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Autumn in Catalonia

ByJoseph Green

Oct 11, 2016

If we read Jane Mackenzie’s latest novel, Autumn in Catalonia, as an attempt to create an evocative image of posguerra Spain, we will most likely emerge in bitter disappointment. Hemingway and Orwell’s significant literary works will undoubtedly taint the expectations of the reader, as they too are based on this tumultuous period. This, thereby, forces the novel to be read from a more flattering angle, avoiding such comparison. However, herein lies the problem – can such an angle be found in what can only be described as a book barely breaking above average?

Mackenzie does try to immerse the reader in a Francoist Spain, describing her protagonist, Carla, and the confrontations she has with her father, a symbol of the oppressive and secretive regime. There is a state of unease and anticipation found between Carla and her antagonistic father, along with the other relationships that blossom throughout the novel. And yet, one can’t help but feel that Mackenzie only scrapes the surface of what was a time brimming with emotional and political content. The book ends without any true reflection of the tragic consequences of civil war.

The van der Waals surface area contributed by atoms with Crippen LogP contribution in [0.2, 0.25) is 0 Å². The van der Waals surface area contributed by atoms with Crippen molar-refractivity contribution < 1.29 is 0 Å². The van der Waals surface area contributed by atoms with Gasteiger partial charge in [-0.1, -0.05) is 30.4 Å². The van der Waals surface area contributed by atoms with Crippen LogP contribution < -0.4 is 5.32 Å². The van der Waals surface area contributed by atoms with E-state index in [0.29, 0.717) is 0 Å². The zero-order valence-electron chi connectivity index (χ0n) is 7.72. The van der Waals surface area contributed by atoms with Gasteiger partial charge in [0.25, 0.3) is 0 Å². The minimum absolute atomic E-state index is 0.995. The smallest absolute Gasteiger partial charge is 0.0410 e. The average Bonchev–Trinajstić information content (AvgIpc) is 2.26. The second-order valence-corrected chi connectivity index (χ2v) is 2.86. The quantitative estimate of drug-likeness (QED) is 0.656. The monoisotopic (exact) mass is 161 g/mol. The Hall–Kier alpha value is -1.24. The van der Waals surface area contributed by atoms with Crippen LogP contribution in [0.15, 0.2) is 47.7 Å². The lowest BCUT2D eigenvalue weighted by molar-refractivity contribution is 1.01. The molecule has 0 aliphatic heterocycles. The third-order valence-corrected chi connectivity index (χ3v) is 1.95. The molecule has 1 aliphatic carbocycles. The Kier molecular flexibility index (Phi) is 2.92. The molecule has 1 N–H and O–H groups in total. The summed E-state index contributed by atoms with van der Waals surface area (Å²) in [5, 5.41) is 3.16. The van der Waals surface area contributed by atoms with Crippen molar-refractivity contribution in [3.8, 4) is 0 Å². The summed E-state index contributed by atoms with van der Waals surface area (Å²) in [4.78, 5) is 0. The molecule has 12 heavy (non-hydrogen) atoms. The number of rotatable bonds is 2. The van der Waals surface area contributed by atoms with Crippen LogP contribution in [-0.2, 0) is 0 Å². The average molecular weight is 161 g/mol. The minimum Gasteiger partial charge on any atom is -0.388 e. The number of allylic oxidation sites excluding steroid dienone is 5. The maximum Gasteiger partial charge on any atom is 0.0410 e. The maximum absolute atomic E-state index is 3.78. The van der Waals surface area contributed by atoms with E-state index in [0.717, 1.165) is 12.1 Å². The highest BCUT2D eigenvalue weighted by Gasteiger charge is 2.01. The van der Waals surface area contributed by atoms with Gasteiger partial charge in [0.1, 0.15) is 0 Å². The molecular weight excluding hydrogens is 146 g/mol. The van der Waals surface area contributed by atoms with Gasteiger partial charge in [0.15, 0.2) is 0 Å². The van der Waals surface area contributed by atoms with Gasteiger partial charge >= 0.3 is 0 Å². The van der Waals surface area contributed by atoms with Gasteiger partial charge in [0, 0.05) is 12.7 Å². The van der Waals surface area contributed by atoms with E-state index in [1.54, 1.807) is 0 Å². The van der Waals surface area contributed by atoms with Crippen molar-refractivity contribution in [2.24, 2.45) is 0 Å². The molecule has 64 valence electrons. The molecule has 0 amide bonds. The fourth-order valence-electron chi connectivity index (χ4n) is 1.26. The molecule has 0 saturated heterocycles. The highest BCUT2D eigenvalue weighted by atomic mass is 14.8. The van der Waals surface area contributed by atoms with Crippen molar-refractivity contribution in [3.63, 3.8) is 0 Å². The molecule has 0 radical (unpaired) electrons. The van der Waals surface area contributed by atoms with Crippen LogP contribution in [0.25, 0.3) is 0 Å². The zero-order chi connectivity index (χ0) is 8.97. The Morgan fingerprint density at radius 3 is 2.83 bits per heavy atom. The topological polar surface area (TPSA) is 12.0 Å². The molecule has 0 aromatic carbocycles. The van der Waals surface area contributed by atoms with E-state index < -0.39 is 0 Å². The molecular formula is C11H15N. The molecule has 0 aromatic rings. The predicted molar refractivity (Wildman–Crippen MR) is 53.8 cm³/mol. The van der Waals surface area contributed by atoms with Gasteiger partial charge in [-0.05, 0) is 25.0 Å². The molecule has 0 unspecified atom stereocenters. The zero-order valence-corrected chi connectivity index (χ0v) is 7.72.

Not long after the groundwork for the plot is carefully laid down, Mackenzie begins to disassemble it with untimely and forced revelations. The family’s problems, which lie at the heard of the novel, once again leave the reader underwhelmed. With the plot unravelling rather haphazardly, it is easy to look at the twists and climaxes as a theatrical display, appropriately met with humorous interpretations.

Unfortunately, the comparisons that can be drawn between Mackenzie and Hemingway are a sad but inevitable consequence of readers who are well read in the subject. Hemingway captures perfectly the vitality of the civil war, and writes of intense relationships destined to collapse under the pressure of time. Jane Mackenzie’s novel is forced, depicting grey characters who crumble under an ill-conceived plot. Whether it is due to the lens from which it can be read, or by some fault of the writer, what can be agreed is that Autumn in Catalonia does not merit the same praise received by other novels produced depicting the Spanish Civil War. Only on the Costa del Sol will this novel be lazily enjoyed.

Autumn in Catalonia by Jane MacKenzie (Alison and Busby, 2015)

Photo credit: Pixabay

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